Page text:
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Read Lost Horizon Online You can Download on this link Hilton’s bestselling classic about a man who stumbles on the world’s last great hope for peace: Shangri-La Hugh Conway saw humanity at its worst while fighting in the trenches of the First World War. Now, more than a decade later, Conway is a British diplomat serving in Afghanistan and facing war yet again—this time, a civil conflict forces him to flee the country by plane. When his plane crashes high in the Himalaya mountains, Conway and the other survivors are found by a mysterious guide and led to a breathtaking discovery: the hidden valley of Shangri-La. Kept secret from the world for more than two hundred years, Shangri-La is like paradise—a place whose inhabitants live for centuries amid the peace and harmony of the fertile valley. But when the leader of the Shangri-La monastery falls ill, Conway and the others must face the daunting prospect of returning home to a world about to be torn open by war. Thrilling and passionate, Lost Horizon is a masterpiece of modern fiction, and one of the most enduring books of the twentieth century.

Reviews The story of a group of people who survive an airplane crash in Tibet and find shelter at a mysterious monastery is extremely well known, but unlike most


novels, Lost Horizon is less about its characters and their siutation--interesting though those elements may be--than it is about their thoughts and ideas. Written as it was on eve of World War II, these thoughts and ideas center upon developing a way of life that preserves, rather than destroys, that which is finest in both humanity and the world in general. The

novel

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elegantly

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simply

written

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possesses

tremendous

atmosphere. Although enjoyable as a purely "fun" read, it is also thought provoking, and the thoughts it provokes linger long after the book is laid aside. I can not imagine any one not being moved by the book, both emotionally and intellectually, regardless of their background or interests. If such a person exists, I do not think I would care to meet them.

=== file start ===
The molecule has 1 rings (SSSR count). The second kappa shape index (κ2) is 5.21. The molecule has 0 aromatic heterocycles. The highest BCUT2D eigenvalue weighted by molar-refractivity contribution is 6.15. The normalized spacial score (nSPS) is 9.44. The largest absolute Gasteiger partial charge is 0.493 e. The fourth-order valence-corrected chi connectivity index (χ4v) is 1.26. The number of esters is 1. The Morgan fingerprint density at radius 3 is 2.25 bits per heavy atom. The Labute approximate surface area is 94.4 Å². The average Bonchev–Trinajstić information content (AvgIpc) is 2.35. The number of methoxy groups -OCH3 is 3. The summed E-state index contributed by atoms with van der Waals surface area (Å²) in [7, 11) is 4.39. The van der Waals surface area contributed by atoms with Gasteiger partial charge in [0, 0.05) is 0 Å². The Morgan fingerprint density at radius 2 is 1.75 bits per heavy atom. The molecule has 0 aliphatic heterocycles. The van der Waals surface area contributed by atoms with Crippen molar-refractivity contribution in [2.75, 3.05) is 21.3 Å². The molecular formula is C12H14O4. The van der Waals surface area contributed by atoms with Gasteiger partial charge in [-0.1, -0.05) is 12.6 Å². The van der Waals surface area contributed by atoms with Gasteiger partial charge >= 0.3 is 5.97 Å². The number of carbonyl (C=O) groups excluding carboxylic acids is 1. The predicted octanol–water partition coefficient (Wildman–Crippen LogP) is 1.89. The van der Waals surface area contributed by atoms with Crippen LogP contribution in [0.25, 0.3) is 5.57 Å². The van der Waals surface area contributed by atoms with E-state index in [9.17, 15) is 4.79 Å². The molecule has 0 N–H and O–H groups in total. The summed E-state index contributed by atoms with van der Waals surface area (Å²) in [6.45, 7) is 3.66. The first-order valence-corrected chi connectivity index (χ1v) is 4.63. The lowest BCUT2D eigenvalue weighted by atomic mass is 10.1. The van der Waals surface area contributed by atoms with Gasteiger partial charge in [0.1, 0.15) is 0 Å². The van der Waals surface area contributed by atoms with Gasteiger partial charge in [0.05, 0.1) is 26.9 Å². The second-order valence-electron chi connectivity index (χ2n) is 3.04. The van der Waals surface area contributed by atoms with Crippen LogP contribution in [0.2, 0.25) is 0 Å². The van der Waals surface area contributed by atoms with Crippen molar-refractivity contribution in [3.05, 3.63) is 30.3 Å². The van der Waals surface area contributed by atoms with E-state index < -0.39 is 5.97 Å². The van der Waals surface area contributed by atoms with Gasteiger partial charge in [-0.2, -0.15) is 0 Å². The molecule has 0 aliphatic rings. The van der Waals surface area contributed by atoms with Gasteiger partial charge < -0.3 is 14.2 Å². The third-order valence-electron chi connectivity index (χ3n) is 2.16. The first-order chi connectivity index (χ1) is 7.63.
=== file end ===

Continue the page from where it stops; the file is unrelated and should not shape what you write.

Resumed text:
Although James Hilton wrote a number of worthy novels, Lost Horizon is the novel for which he is best remembered, a great popular success when first published and a genuine masterpiece of 20th Century literature.

================================================== I first read Lost Horizon about fifteen years ago at a low point in my life, when I was going through a period of doubt as to whether my career was making progress and, if it was, whether it was worthwhile. I picked James Hilton's little novel up on a whim and found this story of a man asking himself some of the same questions and being confronted with an enviable alternative a really pleasing and thought provoking work. Within a few months I had worked through most of my own feelings of disillusionment and went on to enjoy the best years of my teaching career. I can't say Hilton's little book was a huge influence on me during that period, but reading it when I did did give me some new energy and hope to get past some dark times.

Lost Horizon is the story of Conway, a young British official in an enviable position of power and influence who nevertheless feels somewhat distant and at a loss as to what to do with his life. Chance or fate brings him with some


companions into a mysterious lamasery high in the mountains of Tibet, where a different life path reveals itself. James Hilton wrote some very appealing fiction, including one of my favorites Goodbye Mr. Chips, but Lost Horizon's beautiful story ranks far above them all.

It's important to recall that Lost Horizon was written in the early 1930s, a very dark period in world history, and that inevitably flavors the story. There's a sense of approaching doom and cataclysmic destruction (even more remarkable when we remember that it was written before the Nuclear Age). In contrast the life offered by the residents of Shangri-La is one of peace that necessarily involves hidden, permanent, seclusion. We might not all make the choice Conway makes at the end, but it is certainly understandable why he made it. Lost Horizon may seem to be a light book which can be easily read in a few hours, but the atmosphere it evokes and the questions it makes us ask ensure that it will linger within us for much longer.

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